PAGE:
“Resonance is a phenomenon that occurs when an object or system is subjected to an external force or vibration that matches its natural frequency.”
Also from Wikipedia:
“Limbic resonance is the idea that the capacity for sharing deep emotional states arises from the limbic system of the brain. These states include the dopamine circuit-promoted feelings of empathic harmony, and the norepinephrine circuit-originated emotional states of fear, anxiety and anger.”
So when someone says, “that resonates with me,” do they mean that particular something sounds good? Feels good? Somewhere in between—or the combination of—the two?
I think I generally use it to mean that an idea feels right or hits a particular note that I hadn’t thought about but that in letting it sit, feels appropriate.
Wait, I literally just used the phrase “hits a particular note.” As is, it literally resonates, at just the right pitch, with just the right tone, and on just the right beat. And as an Empath, the idea that how we connect on the level of vibes may literally involve, you know, vibrations, is somehow reassuring. All of this feels right at first blush, will it stay that way? I mean, music is known for its emotional power, right? Why else do people cry at concerts? Or find themselves swaying to a beat they’ve never heard before, swept along with the crowd at a festival?
Ideas as music, I like this line of thinking. Let’s see where it goes, shall we?
So if ideas are like music in that they travel and impact us on the level of literal energy wavelengths—
- what is it that makes one idea sit right today, but maybe a contrary thought will sound better tomorrow?
- Is it really related to how one day I might just have to listen to Rage Against The Machine, and the next it’s nothing but Miles Davis all day?
- Does it mean our brain waves shift and change pitch, matching up to one band one day and something diametrically opposed to that the next day?
- Or are these music styles, and human brainwave variations—when broken down to the wavelength level—not as different as they first seem?
Jack Kornfield, a leading western Buddhist scholar and teacher, says that this idea crosses cultures as it’s rooted in the very way our brains function:
“Each time we meet another human being and honor their dignity, we help those around us. Their hearts resonate with ours in exactly the same way the strings of an unplucked violin vibrate with the sounds of a violin played nearby. Western psychology has documented this phenomenon of ‘mood contagion’ or limbic resonance. If a person filled with panic or hatred walks into a room, we feel it immediately, and unless we are very mindful, that person’s negative state will begin to overtake our own. When a joyfully expressive person walks into a room, we can feel that state as well.” 1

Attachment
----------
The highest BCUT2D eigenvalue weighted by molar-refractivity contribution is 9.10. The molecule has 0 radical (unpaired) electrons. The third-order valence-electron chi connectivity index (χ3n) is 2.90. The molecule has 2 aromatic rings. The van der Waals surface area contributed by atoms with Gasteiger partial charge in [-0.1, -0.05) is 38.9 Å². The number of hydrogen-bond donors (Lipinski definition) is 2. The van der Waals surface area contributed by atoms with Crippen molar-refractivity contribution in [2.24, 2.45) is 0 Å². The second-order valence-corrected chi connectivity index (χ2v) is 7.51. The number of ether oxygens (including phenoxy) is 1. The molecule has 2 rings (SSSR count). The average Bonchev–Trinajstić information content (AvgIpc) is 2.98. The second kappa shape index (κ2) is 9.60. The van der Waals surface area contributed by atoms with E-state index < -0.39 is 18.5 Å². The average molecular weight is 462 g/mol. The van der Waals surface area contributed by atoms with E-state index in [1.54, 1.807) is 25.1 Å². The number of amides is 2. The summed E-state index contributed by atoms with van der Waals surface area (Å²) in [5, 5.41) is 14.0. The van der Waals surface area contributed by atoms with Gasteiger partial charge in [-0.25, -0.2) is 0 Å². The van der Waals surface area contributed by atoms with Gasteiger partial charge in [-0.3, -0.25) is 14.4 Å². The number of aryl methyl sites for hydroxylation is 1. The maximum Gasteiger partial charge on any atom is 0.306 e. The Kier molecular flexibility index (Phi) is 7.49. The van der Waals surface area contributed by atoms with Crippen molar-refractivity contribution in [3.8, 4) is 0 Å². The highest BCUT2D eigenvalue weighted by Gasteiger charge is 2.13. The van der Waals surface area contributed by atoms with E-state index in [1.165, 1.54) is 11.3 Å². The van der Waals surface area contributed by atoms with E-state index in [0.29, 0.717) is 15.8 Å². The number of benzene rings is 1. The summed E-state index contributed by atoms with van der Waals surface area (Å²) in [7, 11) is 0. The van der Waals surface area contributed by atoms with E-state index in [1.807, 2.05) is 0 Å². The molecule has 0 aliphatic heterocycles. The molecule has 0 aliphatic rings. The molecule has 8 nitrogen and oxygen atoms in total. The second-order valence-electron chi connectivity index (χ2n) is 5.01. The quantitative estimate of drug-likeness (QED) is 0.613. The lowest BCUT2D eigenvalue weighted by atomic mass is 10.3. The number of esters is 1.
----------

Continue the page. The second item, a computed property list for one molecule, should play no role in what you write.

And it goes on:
The only thing I would add to that is that people’s receptivity to these vibrations can vary widely. As can their ability to discern what’s going on. The number of times I’ve had to explain why my mood just took a 180, while the person I’m talking too felt nothing…
I’m drawn to the idea that some people’s brains operate at a universal frequency…or are better equipped to shift frequency to better match up with that of a conversation partner, coworker, or coaching client. And does this have anything to do with something I’ve experienced more often recently than at any point in my life—people saying they feel closer to me, more able to talk openly, and just more comfortable in general, than with anyone else they’ve ever met.
Years ago, I grew weary of everyone and their friends wanting to unload their emotional baggage on me. I would say “Hi” to the barista and the next thing I know I’m hearing about their recent breakup and how their dog has cancer. Or I would enter a work meeting and before sitting down I’d be hearing about someone’s weekend binge and how they’re starting to think they might have a problem. I never knew what to do with all this, until it started weighing me down. I was unaware of my status as an Empath at this point, all I knew is that I needed it to stop—or to learn how to control it—before it dragged me under along with these poor folks.
This idea of Empaths being able to either generate a universal frequency, like how some people are universal blood donors—or to quickly and subconsciously adjust their own to match another person’s energy—explains how we can connect with anybody. Thinking a bit more, I realize that frequencies are each unique, so there’s not likely to be a universal one that would allow these nearly instant connections to so many other people.
So have I been quick-adjusting my brainwaves all my live without realizing it? And can I use this realization to help me more effectively block other people’s…stuff, say when I’m trying to work in a public place and find my brain being invaded by someone else’s FML energy?
I think that’ll be a topic for another essay, once I’ve time to let this whole line of thinking sit a while. Maybe some of these ideas will find the right frequency and start resonating with the right energy to help me figure it out. If you’ll excuse me, today’s a Miles Davis sort of day.
- Jack Kornfield (2008), The Wise Heart: A Guide to the Universal Teachings of Buddhist Psychology, Random House, Inc., p. 17, ISBN 978-0-553-80347-1 ↩